Vicarious living helps us deal with being homebound due to ALS
YouTube videos, podcasts, and home projects help to keep this couple occupied
My husband, Todd, is homebound due to ALS and I am his primary caregiver. That often makes our lives feel small.
While I appreciate the small joys of life at home — watching birds perch in the tree outside my kitchen window, enjoying a cup of loose-leaf tea, or figuring out the daily Wordle in The New York Times — I wish we could live the life of a healthy family.
We would hike, eat out at restaurants, and attend Michigan Tech hockey games. We would travel, perhaps vacationing on the white sands of Siesta Key, Florida, or hiking in the Grand Canyon. ALS has squashed our sense of adventure, because it’s just too difficult for Todd to get out of the house, and I can’t be away from him for long.
ALS has taken much from Todd and me, but we still find vicarious joy in the lives of our children and their friends. Our daughter is a senior in high school, and she and her friends are applying for colleges and scholarships. I enjoy hearing about their plans as I fondly remember that season of my life. I’m excited to see what their futures will hold.
Todd loves working on projects with our son. When he was healthy, Todd was fairly handy, and now our son is using many of Todd’s old tools. Our son has developed many skills, and now Todd doesn’t have to coach him much more than with general objectives and a few tips.
We enjoy vicariously reliving things that we had the opportunity to experience.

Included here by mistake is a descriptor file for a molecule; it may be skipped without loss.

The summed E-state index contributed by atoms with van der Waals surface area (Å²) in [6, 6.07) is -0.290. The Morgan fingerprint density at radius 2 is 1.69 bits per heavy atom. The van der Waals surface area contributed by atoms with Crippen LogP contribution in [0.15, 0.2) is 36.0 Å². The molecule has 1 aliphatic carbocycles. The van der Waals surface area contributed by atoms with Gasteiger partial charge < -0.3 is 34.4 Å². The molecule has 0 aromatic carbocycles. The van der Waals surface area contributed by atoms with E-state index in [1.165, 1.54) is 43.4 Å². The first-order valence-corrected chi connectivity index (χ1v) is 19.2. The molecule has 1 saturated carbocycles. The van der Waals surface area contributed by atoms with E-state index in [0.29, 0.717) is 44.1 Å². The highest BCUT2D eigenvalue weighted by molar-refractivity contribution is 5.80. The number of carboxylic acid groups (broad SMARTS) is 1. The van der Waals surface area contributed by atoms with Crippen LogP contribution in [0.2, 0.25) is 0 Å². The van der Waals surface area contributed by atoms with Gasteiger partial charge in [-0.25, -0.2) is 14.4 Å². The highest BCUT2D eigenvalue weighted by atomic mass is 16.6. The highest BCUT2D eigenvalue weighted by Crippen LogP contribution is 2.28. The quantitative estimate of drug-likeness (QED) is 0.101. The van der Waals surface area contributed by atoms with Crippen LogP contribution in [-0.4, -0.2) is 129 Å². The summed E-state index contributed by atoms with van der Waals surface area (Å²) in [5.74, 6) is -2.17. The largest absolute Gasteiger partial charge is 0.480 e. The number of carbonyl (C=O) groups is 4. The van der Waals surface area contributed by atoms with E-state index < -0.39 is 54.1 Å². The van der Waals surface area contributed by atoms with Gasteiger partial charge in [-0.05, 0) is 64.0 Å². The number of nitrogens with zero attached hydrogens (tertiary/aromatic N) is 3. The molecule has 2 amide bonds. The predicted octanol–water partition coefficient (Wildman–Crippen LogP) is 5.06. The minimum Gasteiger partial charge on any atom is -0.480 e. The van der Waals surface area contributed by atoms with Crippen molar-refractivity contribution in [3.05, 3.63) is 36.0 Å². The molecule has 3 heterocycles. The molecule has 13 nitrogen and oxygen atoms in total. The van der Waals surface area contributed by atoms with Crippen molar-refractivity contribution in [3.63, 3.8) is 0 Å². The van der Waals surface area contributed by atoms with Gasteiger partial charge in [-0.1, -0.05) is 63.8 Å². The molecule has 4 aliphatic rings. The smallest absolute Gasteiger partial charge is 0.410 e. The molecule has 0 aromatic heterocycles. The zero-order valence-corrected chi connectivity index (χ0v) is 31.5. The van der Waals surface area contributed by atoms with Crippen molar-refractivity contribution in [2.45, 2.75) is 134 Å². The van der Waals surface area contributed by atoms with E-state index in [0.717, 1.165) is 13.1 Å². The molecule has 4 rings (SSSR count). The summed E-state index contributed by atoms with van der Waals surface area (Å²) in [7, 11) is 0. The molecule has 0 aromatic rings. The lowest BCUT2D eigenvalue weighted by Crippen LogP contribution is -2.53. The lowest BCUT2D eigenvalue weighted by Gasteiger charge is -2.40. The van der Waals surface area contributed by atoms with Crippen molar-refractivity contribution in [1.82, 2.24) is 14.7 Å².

Todd and I try to expand our worlds by reading, listening to podcasts, and watching YouTube videos.
One of Todd’s favorite YouTube channels is Sailing La Vagabonde, by an Australian couple with two children who circumnavigate the globe. They share their life at sea and in various ports around the world and explain how to sail. Todd learned that a section of a sail is called a reef — a useless bit of information for a man in a wheelchair who can’t even leave the house to go to the doctor, but interesting nonetheless.
Since all of the household duties and Todd’s care fall on me, I don’t have time to sit and watch videos, but I feel similarly about podcasts. I enjoy “How I Built This with Guy Raz,” which tells stories of entrepreneurs, most often ordinary people, who started businesses that ended up taking off and becoming iconic brands. Most recently, I listened to the story of Mike Cessario, who created a viral water brand sold in aluminum cans called Liquid Death.
After hearing the fascinating story, I mentioned it to one of Todd’s caregivers.
“Oh, yeah, Liquid Death,” she said. “I got pulled over once when I was drinking it because it looks like a can of beer. The cop pointed to the can in the cup holder, and I turned the label around, and he said, ‘Oh, you’re good,’ and walked away.”
Vicarious learning makes our long days more interesting.
It’s not always easy to escape being stuck at home when we see what others are doing, because we wish we could be doing it ourselves. On Facebook, friends post pictures of their family vacations, and I’m reminded of all that we’ve lost with ALS. We traveled early in our marriage, and a little bit when the kids were young, but within a few years of Todd being diagnosed with ALS, we weren’t able to do much as a family far away from home.
I know that sounds like envy, but I wouldn’t describe it as such. No one would tell someone who is starving they shouldn’t want food as they watch others eat. I don’t necessarily want a far-flung vacation; I just long for a more normal life.
But I try to keep in perspective that we had a normal life until my husband was 39, yet some people are diagnosed with ALS at even younger ages or had childhood diseases and didn’t even have the opportunities that we had when Todd was healthy. And I think about how much more difficult this disease would have been to manage 100 years ago, or even 50, before we had the technology to connect with the broader world.
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